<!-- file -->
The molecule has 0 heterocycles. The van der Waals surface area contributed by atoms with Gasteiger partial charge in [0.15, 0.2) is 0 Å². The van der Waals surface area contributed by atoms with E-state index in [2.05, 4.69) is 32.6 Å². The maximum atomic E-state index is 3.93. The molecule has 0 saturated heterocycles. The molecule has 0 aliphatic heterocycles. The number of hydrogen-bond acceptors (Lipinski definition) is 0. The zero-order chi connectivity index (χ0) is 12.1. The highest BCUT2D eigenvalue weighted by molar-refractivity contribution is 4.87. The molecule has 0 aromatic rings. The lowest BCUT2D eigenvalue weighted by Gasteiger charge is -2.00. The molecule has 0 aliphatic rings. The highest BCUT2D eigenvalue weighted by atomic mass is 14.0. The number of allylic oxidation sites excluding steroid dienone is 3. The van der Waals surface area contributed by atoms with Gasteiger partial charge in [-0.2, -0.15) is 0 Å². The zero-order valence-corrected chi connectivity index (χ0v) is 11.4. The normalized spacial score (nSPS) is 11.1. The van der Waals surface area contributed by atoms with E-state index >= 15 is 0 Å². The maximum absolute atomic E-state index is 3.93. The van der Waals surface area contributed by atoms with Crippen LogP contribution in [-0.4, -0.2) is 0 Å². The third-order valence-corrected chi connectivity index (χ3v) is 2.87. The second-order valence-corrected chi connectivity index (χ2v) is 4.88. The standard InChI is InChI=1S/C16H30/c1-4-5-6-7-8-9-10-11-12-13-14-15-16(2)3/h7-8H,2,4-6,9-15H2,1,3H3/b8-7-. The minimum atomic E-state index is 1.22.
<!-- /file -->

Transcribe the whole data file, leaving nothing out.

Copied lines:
The molecule has 0 heterocycles. The van der Waals surface area contributed by atoms with Gasteiger partial charge in [0.15, 0.2) is 0 Å². The van der Waals surface area contributed by atoms with E-state index in [2.05, 4.69) is 32.6 Å². The maximum atomic E-state index is 3.93. The molecule has 0 saturated heterocycles. The molecule has 0 aliphatic heterocycles. The number of hydrogen-bond acceptors (Lipinski definition) is 0. The zero-order chi connectivity index (χ0) is 12.1. The highest BCUT2D eigenvalue weighted by molar-refractivity contribution is 4.87. The molecule has 0 aromatic rings. The lowest BCUT2D eigenvalue weighted by Gasteiger charge is -2.00. The molecule has 0 aliphatic rings. The highest BCUT2D eigenvalue weighted by atomic mass is 14.0. The number of allylic oxidation sites excluding steroid dienone is 3. The van der Waals surface area contributed by atoms with Gasteiger partial charge in [-0.2, -0.15) is 0 Å². The zero-order valence-corrected chi connectivity index (χ0v) is 11.4. The normalized spacial score (nSPS) is 11.1. The van der Waals surface area contributed by atoms with E-state index >= 15 is 0 Å². The maximum absolute atomic E-state index is 3.93. The van der Waals surface area contributed by atoms with Crippen LogP contribution in [-0.4, -0.2) is 0 Å². The third-order valence-corrected chi connectivity index (χ3v) is 2.87. The second-order valence-corrected chi connectivity index (χ2v) is 4.88. The standard InChI is InChI=1S/C16H30/c1-4-5-6-7-8-9-10-11-12-13-14-15-16(2)3/h7-8H,2,4-6,9-15H2,1,3H3/b8-7-. The minimum atomic E-state index is 1.22.